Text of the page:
More to follow...

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Glos again overpowered by their rivals

t20: Somerset 153-4 beat Gloucestershire 152-9 by six wickets

Somerset again waltzed past their rivals' target to complete a t20 double.

The visitors took just 16.5 overs to overhaul Gloucestershire's mediocre score as their powerful batting line-up again proved why theY are one of the most dangerous t20 outfits.

Gloucestershire actually built potential for a competitive score but the wheels were stripped from their innings as six wickets went down for the loss of just 20 runs.

A great deal rests on James Franklin. The over-reliance on him has been exposed on various occasions throughout this tournament and 20 from 17 balls wasn't enough to propel his side to a good score.

Alex Gidman has provided a few useful scores since he has opened the batting but again he got out before he was able to provide a great contribution.

The collapse killed Gloucestershire's innings and everybody knew 152 was about to be gobbled up.

Marcus Trescothick, while being a truly brilliant batsmen, is no longer the king-pin in the Somerset line-up. It was a great boost for the home supporters when Steve Kirby cleaned him up for just one but the depth in the visitor's batting was demonstrated in truly arrogant fashion as Kieron Pollard walked to the wicket at number six.

Understandably, it was outrageously demoralising for Gloucestershire, who, like at Taunton when his innings blasted down a very stiff target, again blew the boys from Bristol totally out of the water with two fours and three sixes.

The worst thing about Pollard is that he only cost Somerset £20,000 for the whole tournament. The biggest steal in county cricket, considering his IPL auction price of $750,000. One wonders how much Aaron Redmond - who's cricket proved unsuitable for t20 - and Ian Butler - who's injury-ridden past always made him a gamble - took from the Gloucestershire coffers.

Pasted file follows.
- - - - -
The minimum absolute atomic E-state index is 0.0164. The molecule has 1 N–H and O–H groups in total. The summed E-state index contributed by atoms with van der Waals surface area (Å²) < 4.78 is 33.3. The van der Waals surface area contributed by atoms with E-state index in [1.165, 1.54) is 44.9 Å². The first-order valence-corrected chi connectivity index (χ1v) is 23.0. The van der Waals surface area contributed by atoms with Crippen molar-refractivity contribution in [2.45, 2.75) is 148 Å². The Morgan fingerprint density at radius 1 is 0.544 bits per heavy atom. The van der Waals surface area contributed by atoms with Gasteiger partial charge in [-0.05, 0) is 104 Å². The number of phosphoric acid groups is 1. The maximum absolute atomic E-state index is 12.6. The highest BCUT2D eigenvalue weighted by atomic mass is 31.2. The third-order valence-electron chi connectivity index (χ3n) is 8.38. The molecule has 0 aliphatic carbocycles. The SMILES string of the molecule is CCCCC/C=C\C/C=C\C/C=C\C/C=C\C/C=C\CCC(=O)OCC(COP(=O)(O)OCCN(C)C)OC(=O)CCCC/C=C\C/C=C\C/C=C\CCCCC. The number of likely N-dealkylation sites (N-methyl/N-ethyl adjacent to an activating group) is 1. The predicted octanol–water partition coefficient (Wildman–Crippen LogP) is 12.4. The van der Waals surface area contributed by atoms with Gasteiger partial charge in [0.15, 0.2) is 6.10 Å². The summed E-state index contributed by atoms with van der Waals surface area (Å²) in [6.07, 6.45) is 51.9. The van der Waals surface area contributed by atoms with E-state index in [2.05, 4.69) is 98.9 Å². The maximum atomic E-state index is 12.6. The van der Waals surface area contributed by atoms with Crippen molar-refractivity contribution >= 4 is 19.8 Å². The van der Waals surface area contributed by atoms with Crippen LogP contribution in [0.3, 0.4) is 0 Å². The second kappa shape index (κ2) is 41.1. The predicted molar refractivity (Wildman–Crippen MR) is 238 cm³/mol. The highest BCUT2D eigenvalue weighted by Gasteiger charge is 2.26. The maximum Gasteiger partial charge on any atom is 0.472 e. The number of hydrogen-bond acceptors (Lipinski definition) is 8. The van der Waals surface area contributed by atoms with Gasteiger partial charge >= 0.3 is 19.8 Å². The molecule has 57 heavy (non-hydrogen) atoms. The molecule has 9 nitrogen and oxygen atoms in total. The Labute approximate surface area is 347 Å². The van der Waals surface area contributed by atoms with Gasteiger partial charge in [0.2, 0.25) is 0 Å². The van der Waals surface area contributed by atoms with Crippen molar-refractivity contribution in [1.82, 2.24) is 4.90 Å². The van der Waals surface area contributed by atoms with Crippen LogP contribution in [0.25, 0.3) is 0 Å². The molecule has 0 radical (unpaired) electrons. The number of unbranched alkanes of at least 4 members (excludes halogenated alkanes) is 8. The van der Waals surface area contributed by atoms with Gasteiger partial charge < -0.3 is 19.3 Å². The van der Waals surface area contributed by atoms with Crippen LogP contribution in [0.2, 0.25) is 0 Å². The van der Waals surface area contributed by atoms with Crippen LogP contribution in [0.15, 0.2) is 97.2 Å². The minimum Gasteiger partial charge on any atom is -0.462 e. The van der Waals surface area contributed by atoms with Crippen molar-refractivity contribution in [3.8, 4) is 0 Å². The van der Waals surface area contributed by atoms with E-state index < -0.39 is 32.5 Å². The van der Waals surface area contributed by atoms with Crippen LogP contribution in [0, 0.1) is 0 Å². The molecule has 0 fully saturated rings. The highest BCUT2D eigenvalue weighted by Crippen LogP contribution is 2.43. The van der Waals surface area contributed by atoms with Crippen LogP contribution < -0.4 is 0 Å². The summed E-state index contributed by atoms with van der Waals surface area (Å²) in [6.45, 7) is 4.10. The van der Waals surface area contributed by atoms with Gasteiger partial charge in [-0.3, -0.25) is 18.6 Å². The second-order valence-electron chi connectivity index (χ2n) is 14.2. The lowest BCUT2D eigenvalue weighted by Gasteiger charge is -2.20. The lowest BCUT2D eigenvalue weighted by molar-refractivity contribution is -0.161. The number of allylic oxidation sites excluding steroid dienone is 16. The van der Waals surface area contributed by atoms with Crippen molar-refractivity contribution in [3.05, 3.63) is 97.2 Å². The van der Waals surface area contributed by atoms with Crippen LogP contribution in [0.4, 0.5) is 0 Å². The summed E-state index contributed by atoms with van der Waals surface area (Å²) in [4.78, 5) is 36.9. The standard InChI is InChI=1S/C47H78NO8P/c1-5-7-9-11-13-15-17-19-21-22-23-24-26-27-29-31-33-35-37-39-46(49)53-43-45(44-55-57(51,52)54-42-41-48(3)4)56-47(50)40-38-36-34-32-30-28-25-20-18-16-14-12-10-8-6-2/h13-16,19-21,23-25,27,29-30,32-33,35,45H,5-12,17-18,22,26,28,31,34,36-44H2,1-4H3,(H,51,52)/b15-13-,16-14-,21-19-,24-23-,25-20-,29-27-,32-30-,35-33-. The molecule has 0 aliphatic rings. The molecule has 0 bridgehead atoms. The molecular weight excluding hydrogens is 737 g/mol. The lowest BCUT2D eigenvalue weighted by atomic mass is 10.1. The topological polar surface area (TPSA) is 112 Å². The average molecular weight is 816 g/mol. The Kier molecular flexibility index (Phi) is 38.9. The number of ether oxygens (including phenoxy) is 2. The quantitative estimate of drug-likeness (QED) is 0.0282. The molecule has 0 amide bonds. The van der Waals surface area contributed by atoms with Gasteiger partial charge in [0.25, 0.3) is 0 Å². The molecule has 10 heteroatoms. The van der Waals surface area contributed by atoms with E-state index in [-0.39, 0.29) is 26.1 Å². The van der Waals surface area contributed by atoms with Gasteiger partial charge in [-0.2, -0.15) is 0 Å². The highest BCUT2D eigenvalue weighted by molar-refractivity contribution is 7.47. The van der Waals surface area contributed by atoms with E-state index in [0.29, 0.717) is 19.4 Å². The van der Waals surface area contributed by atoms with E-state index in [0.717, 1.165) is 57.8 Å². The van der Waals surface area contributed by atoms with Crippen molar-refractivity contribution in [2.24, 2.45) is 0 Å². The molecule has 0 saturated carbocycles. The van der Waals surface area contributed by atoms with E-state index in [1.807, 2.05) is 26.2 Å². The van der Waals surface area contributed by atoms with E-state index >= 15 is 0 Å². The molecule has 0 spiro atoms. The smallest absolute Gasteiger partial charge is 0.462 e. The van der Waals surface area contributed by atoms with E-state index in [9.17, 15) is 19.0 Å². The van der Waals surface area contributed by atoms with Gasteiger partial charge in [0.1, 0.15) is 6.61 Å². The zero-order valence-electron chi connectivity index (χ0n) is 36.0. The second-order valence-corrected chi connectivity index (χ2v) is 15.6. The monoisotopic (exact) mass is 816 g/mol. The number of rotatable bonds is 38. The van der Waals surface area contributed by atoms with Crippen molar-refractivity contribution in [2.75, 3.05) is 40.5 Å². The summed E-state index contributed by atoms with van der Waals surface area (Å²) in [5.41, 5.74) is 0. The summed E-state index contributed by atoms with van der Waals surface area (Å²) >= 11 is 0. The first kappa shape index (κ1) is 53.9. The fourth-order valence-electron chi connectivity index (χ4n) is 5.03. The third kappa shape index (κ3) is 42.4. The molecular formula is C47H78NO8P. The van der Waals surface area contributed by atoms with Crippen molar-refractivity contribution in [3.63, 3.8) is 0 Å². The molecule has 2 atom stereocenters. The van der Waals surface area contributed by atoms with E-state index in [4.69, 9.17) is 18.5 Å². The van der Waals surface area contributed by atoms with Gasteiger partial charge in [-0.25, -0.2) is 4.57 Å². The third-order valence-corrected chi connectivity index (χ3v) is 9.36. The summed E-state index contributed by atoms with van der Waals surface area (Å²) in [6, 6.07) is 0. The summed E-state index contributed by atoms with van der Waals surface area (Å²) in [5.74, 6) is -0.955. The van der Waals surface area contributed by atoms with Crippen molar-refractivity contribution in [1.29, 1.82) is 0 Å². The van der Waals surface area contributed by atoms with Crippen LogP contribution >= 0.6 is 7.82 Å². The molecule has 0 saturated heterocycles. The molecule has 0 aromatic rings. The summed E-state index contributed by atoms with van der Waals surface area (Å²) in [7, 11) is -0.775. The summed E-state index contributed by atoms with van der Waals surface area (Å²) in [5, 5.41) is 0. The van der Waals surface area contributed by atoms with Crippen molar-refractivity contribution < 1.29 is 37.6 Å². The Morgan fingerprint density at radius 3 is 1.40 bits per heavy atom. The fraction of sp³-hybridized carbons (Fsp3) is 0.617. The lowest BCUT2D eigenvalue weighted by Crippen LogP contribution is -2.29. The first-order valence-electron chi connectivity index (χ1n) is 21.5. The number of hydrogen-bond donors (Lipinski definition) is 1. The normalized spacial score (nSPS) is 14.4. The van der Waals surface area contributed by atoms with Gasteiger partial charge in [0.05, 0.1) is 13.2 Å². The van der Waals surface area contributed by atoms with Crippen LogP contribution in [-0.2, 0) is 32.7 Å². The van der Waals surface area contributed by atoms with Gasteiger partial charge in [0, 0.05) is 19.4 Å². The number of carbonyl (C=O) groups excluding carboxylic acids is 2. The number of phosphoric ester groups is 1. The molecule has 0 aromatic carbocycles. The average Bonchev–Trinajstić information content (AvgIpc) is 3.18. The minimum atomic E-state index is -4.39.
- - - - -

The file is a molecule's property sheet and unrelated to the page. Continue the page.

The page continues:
Thursday, July 15, 2010

Glos hammered out of t20

t20: Essex 163-3 beat Gloucestershire 162-5 by seven wickets

Gloucestershire's exit from the revamped t20 competition was confirmed with a trouncing at Chelmsford.

In the previous two year's the misery hasn't been drawn out for quite so long but in 2010, supporters have had to live through 14 matches-worth of indifferent cricket spread over five weeks before bowing out.

Gloucestershire were without James Franklin and more importantly, the in-form Will Porterfield. The loss of two top-order players who have proved very effective in this year's competition was a major loss, as Aaron Redmond again played an average run-a-ball innings and Alex Gidman failed to progress from a good start with 30 from 18 balls.

Steve Snell's late impetus was vital because the visitors looked horrendously short of batting. Gloucestershire could only post a score that has proved a casual flick off the legs for chasing at Chelmsford - particularly with Essex's strong line-up.

Gloucestershire also had no bowling to defend any score. A curious mix of bowling, including three spinners and weakened without Steve Kirby, couldn't contain Alastair Cook nor Ravi Bopara. It was their 119 opening stand that set-up a comfortable chase, despite Essex completing victory with only eight balls to spare.

Sunday, July 11, 2010

Glos claim excellent t20 win